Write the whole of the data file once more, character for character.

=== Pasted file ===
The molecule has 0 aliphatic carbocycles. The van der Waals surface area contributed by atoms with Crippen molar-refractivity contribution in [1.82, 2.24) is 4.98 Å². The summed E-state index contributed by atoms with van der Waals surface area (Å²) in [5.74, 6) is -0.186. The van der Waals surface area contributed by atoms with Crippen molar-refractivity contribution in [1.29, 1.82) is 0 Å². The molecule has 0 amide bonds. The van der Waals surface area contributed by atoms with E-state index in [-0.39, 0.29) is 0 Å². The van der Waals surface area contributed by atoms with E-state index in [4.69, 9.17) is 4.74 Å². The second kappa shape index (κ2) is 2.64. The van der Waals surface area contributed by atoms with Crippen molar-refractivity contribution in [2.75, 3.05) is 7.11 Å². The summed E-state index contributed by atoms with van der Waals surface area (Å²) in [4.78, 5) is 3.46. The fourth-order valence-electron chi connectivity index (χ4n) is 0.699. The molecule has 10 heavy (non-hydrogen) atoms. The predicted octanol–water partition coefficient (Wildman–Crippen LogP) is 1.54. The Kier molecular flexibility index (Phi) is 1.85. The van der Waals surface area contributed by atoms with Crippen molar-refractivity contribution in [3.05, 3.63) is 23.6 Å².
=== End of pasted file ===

The molecule has 0 aliphatic carbocycles. The van der Waals surface area contributed by atoms with Crippen molar-refractivity contribution in [1.82, 2.24) is 4.98 Å². The summed E-state index contributed by atoms with van der Waals surface area (Å²) in [5.74, 6) is -0.186. The van der Waals surface area contributed by atoms with Crippen molar-refractivity contribution in [1.29, 1.82) is 0 Å². The molecule has 0 amide bonds. The van der Waals surface area contributed by atoms with E-state index in [-0.39, 0.29) is 0 Å². The van der Waals surface area contributed by atoms with E-state index in [4.69, 9.17) is 4.74 Å². The second kappa shape index (κ2) is 2.64. The van der Waals surface area contributed by atoms with Crippen molar-refractivity contribution in [2.75, 3.05) is 7.11 Å². The summed E-state index contributed by atoms with van der Waals surface area (Å²) in [4.78, 5) is 3.46. The fourth-order valence-electron chi connectivity index (χ4n) is 0.699. The molecule has 10 heavy (non-hydrogen) atoms. The predicted octanol–water partition coefficient (Wildman–Crippen LogP) is 1.54. The Kier molecular flexibility index (Phi) is 1.85. The van der Waals surface area contributed by atoms with Crippen molar-refractivity contribution in [3.05, 3.63) is 23.6 Å².